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  1. #11

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    Since mine was a simple setup, but time was not I went with the HomeDepot cabinets and counter top. Top was a pre-made 6 foot fit perfect over the three base cabinets and really was easy to install. They take a beating, but no problems. The 4x5 enlarger on the other hand sits on a rolling table made with a couple of heavy (read Heavy) grinder stands from Harbor Frieght on two pieces of MDF painted with a white primer to water-proof. It has worked for me, but given time and skills could be done better.
    Mike C

    Rambles

  2. #12
    joeyk49's Avatar
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    titrisol: The Potassium Dichromate is used in an old analizer and the guys that use it always seem to be all thumbs. Hopefully we'll soon be ditching it for a more modern piece of equipment.

    gaylons: I'm liking the Ikea thing. Although my first allegiance has to be with the Orange Fortress...I own stock. But, my Beseler's base is about 28 or 29". That could be a problem on a regular countertop...

  3. #13

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    Quote Originally Posted by galyons
    ...Ikea! It's just not MANLY. Well, I left Ikea after placing orders for cabinets and their hardwood "butcher block" counter tops....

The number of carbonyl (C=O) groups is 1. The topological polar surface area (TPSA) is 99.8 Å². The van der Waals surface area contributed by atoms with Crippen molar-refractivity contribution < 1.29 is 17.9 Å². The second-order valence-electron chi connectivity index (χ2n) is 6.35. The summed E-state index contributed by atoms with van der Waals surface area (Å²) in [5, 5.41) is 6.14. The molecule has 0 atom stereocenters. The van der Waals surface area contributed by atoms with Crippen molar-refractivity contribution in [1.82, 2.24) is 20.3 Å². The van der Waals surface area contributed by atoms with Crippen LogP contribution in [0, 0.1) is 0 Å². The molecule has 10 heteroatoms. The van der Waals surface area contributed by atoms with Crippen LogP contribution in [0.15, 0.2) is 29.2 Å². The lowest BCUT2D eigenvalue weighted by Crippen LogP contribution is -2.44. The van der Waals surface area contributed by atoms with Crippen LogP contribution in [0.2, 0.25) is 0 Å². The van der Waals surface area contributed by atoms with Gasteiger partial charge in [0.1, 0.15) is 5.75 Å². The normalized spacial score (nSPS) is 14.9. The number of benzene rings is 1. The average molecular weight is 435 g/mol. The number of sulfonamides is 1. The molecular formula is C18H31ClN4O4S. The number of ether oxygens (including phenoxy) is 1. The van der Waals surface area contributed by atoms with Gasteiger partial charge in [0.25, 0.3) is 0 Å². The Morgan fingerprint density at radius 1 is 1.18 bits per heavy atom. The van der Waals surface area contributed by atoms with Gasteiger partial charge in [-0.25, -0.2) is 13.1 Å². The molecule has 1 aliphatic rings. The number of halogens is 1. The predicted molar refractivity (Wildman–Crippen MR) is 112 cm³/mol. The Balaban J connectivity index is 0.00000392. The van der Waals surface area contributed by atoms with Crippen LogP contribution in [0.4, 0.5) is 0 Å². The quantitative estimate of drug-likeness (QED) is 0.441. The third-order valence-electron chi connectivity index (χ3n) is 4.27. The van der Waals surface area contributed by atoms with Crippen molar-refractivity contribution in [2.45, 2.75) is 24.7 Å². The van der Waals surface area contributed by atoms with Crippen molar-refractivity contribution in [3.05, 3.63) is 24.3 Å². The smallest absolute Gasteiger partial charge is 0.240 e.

Having seen Geary's counters myself, I can attest to their beauty and practicality. And they are oh-so-manly!

    If you can stand the no-drip lip of the post-(pre?)-formed laminate tops, those really seem to be economical and robust. Myself, I simply used 3/4" Melamine-clad particle board the first time. Just rebuilt the dry side using 3/4" MDF glued and screwed to 3/4" maple veneer plywood. Edged it with maple and gave it three coats of polyurethane. Very pleasant to work with on the dry side, but wouldn't want to expose it to regular acid baths.

    In closing, I must confess to adding a few details from Ikea myself. Their stainless shelves and rods are just the thing for the fashion-conscious pragmatist on a budget.

    -Will
    My Verito page

    Anyone can appreciate a fine print. But it takes a real photographer to appreciate a fine negative.

  4. #14
    Jim Moore's Avatar
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    Hey Kev,

    I too used the 3/4" Melamine particle board from Home Depot.

    They sell it in 4x8 sheets and I had them cut it to size when I bought it.

    Jim
    "You miss 100% of the shots you don't take"...Wayne Gretzky

  5. #15

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    Would cabient grade plywood work? I could also put a finish of some type on it.

    I also wanted to use the same material for the front room as well ( finishing area ).

  6. #16
    Sportera's Avatar
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    My darkroom counter top is an old wooden ships hatch that consists of three boards joined by two iron belts. It weighs a ton and measures 3 feet x 10. My father gave me the hatch years ago and when I made my darkroom I decided to make a table out of it. I contstructed the table out of 2x4's to be slightly above my waist so that I wouldn't have to bend over too much. We hung a fabric curtain around the table and use the area underneath to store chemicals.